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in Filmmaking
on Jan 9, 2009

I’ve blogged before about the legal saga surrounding The Watchmen, which is the film news world equivalent of a slow-motion car crash. If you’re a producer, the idea that your film could be held hostage after its completion due to legal issues is the ultimate nightmare.

One of the film’s producers, Lloyd Levin, has written an open letter that is posted over at Drew McWeeny’s new blog, Hitfix. An excerpt:

One reason the movie was made was because Warner Brothers spent the time, effort and money to engage with and develop the project. If Watchmen was at Fox the decision to make the movie would never have been made because there was no interest in moving forward with the project.

Does a film studio have the right to stand in the way of an artistic endeavor and determine that it shouldn’t exist? If the project had been sequestered at Fox, if Fox had any say in the matter, Watchmen simply wouldn’t exist today, and there would be no film for Fox to lay claim on. It seems beyond cynical for the studio to claim ownership at this point.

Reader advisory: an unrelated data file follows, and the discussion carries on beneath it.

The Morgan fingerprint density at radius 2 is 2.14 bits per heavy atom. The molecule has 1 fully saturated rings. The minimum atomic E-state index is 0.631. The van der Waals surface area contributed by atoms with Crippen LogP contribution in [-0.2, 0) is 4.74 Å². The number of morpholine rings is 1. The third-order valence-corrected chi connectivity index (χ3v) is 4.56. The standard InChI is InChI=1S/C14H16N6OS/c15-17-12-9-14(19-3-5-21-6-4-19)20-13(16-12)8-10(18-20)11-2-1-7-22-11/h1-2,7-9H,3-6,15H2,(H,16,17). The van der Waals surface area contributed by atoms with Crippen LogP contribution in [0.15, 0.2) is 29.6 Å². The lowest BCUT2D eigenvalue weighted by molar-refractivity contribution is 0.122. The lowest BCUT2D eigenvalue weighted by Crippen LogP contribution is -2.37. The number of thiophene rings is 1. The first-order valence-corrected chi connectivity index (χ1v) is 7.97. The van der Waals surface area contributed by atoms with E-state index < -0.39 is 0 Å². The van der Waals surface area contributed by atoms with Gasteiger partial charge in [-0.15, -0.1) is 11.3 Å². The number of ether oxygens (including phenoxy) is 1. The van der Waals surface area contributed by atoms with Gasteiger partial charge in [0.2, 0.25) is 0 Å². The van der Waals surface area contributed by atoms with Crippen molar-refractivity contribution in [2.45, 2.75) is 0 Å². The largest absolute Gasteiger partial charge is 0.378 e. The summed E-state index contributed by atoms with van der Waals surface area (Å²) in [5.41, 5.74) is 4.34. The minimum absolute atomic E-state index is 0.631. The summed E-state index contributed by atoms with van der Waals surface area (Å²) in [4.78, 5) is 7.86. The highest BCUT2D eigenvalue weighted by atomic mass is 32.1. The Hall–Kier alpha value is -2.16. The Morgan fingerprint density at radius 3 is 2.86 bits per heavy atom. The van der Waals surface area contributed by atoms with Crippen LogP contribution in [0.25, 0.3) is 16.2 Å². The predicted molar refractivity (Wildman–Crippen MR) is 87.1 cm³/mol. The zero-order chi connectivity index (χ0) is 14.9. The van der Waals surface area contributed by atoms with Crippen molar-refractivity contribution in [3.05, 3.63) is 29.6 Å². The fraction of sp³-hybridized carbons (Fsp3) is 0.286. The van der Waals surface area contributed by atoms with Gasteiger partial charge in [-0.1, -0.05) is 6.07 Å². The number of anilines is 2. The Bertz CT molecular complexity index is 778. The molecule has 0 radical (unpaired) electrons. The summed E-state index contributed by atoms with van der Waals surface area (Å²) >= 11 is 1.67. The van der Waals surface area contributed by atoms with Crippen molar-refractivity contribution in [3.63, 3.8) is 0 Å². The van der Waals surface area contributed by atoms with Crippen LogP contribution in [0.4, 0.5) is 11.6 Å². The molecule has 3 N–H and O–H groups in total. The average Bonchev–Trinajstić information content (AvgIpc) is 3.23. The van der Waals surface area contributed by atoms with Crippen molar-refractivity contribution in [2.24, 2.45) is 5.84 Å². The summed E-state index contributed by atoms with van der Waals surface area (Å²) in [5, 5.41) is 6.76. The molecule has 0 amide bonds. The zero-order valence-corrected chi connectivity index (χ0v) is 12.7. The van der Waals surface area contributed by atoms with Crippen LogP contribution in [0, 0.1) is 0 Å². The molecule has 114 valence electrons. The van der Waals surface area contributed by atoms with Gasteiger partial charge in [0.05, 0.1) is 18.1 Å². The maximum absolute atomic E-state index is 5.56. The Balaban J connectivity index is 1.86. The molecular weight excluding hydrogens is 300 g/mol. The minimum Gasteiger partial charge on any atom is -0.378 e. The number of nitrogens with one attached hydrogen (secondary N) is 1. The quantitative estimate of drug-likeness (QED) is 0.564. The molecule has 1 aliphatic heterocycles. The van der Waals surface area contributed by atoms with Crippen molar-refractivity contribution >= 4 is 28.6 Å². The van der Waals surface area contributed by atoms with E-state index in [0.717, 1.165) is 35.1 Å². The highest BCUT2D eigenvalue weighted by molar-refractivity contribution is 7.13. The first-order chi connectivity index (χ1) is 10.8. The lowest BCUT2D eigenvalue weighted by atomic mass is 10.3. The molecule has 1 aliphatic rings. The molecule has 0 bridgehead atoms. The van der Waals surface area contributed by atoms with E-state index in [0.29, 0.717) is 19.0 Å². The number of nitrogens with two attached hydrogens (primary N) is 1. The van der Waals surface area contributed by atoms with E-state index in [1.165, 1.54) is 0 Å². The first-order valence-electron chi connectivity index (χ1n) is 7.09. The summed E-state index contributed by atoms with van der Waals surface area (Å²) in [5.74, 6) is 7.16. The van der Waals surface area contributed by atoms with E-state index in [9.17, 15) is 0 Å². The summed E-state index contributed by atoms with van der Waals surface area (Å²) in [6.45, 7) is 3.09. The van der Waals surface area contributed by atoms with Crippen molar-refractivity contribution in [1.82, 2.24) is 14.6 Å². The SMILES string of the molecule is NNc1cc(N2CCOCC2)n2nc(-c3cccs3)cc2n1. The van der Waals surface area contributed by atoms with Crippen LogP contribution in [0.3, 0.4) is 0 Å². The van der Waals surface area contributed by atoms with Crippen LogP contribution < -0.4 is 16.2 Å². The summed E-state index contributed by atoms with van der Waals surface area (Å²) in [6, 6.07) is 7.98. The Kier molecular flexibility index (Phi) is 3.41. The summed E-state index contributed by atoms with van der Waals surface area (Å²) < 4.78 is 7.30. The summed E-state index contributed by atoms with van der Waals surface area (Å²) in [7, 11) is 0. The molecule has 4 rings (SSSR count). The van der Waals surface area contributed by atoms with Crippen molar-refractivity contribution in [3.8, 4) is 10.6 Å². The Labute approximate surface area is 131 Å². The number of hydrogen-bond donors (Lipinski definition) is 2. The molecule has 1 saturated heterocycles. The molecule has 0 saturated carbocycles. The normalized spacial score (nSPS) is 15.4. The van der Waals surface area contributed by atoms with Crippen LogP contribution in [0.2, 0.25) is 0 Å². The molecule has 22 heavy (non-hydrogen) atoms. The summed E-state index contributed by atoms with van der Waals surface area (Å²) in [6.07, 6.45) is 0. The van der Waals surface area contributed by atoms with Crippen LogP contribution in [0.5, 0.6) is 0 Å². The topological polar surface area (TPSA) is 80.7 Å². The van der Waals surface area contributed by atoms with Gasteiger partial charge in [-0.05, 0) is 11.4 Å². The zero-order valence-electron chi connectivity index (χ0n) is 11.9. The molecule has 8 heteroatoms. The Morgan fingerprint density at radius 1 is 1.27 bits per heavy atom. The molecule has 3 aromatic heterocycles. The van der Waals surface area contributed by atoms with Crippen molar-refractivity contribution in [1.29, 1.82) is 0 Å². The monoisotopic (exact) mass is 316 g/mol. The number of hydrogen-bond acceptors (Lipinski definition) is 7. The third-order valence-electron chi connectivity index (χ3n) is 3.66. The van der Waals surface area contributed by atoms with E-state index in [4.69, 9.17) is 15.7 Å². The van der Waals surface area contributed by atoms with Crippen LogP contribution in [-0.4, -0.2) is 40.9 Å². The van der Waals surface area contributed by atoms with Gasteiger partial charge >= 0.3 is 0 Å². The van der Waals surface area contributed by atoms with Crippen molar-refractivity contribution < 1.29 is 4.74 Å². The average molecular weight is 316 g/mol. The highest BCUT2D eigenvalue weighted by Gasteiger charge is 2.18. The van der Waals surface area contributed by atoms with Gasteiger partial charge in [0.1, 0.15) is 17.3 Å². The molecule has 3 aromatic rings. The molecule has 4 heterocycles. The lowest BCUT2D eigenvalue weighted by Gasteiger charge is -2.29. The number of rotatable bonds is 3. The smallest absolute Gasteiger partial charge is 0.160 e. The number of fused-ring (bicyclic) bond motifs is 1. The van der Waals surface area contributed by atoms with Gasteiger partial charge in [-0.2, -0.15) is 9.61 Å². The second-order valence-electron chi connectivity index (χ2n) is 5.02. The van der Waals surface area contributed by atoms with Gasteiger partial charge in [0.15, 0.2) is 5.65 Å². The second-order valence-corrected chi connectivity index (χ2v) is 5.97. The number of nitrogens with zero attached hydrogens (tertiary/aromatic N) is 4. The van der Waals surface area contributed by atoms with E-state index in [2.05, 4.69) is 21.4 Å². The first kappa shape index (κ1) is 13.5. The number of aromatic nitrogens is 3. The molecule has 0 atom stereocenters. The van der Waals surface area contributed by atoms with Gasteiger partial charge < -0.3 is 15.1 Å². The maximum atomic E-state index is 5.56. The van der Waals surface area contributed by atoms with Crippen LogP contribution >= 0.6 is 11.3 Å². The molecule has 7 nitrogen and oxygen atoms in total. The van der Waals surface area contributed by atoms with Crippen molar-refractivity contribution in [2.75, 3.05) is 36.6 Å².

By his own admission, Judge Feess is faced with an extremely complex legal case, with a contradictory contractual history, making it difficult to ascertain what is legally right. Are there circumstances here that are more meaningful, which shed light on what is ultimately just, to be taken into account when assessing who is right? In this case, what is morally right, beyond the minutiae of decades-old contractual semantics, seems clear cut.

For the sake of the artists involved, for the hundreds of people, executives and filmmakers, actors and crew, who invested their time, their money, and dedicated a good portion of their lives in order to bring this extraordinary project to life, the question of what is right is clear and unambiguous – Fox should stand down with its claim.

My father, who was a lawyer and a stickler for the minutiae of the law, was always quick to teach me that the determination of what is right and wrong was not the sole purview of the courts. I bet someone at Fox had a parent like mine who instilled the same sense of fairness and justice in them.

The hardline attitude towards this case is articulated by David Poland over at the Hot Blog, who calls the letter “bullshit.”

An excerpt:

Is there anything more pathetic than a movie producer… a producer of expensive movies… suddenly wanting to sit around the campfire, hold hands, and sing Kumbaya, and talk about what’s “right?”….

This is not an Orson Welles movie being left to die. This is not Mapplethorpe being censored in Cincinnati. This isn’t even a publishing company doing a book deal to assure that the book will never get released because they don’t like the contents.

This is business. Simply business. Studio 101 business.

Meanwhile, Nikki Finke posts another update on all the legal skirmishing.

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